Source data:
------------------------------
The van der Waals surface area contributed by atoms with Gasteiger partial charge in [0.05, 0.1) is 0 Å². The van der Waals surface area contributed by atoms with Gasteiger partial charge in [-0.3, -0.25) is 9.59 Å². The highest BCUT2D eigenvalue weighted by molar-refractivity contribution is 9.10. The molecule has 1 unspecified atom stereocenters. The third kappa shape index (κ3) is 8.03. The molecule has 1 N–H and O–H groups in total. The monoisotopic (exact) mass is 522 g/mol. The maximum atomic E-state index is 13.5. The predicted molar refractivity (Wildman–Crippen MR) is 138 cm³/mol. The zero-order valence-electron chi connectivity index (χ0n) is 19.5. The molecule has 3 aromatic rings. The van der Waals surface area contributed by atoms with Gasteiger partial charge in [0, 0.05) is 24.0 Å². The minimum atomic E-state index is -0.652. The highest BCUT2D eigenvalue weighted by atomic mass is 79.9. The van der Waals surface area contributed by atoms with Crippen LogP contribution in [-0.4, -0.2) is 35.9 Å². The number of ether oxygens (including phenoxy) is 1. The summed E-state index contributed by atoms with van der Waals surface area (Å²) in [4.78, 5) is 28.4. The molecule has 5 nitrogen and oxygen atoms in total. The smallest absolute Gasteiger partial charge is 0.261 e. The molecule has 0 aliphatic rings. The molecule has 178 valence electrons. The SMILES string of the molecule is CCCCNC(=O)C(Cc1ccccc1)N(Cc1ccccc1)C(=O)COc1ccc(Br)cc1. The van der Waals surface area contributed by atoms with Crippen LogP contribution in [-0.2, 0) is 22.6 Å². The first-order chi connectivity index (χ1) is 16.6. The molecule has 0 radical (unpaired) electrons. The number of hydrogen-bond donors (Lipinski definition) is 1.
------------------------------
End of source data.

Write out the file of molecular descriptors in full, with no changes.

The van der Waals surface area contributed by atoms with Gasteiger partial charge in [0.05, 0.1) is 0 Å². The van der Waals surface area contributed by atoms with Gasteiger partial charge in [-0.3, -0.25) is 9.59 Å². The highest BCUT2D eigenvalue weighted by molar-refractivity contribution is 9.10. The molecule has 1 unspecified atom stereocenters. The third kappa shape index (κ3) is 8.03. The molecule has 1 N–H and O–H groups in total. The monoisotopic (exact) mass is 522 g/mol. The maximum atomic E-state index is 13.5. The predicted molar refractivity (Wildman–Crippen MR) is 138 cm³/mol. The zero-order valence-electron chi connectivity index (χ0n) is 19.5. The molecule has 3 aromatic rings. The van der Waals surface area contributed by atoms with Gasteiger partial charge in [0, 0.05) is 24.0 Å². The minimum atomic E-state index is -0.652. The highest BCUT2D eigenvalue weighted by atomic mass is 79.9. The van der Waals surface area contributed by atoms with Crippen LogP contribution in [-0.4, -0.2) is 35.9 Å². The number of ether oxygens (including phenoxy) is 1. The summed E-state index contributed by atoms with van der Waals surface area (Å²) in [4.78, 5) is 28.4. The molecule has 5 nitrogen and oxygen atoms in total. The smallest absolute Gasteiger partial charge is 0.261 e. The molecule has 0 aliphatic rings. The molecule has 178 valence electrons. The SMILES string of the molecule is CCCCNC(=O)C(Cc1ccccc1)N(Cc1ccccc1)C(=O)COc1ccc(Br)cc1. The van der Waals surface area contributed by atoms with Crippen LogP contribution in [-0.2, 0) is 22.6 Å². The first-order chi connectivity index (χ1) is 16.6. The molecule has 0 radical (unpaired) electrons. The number of hydrogen-bond donors (Lipinski definition) is 1.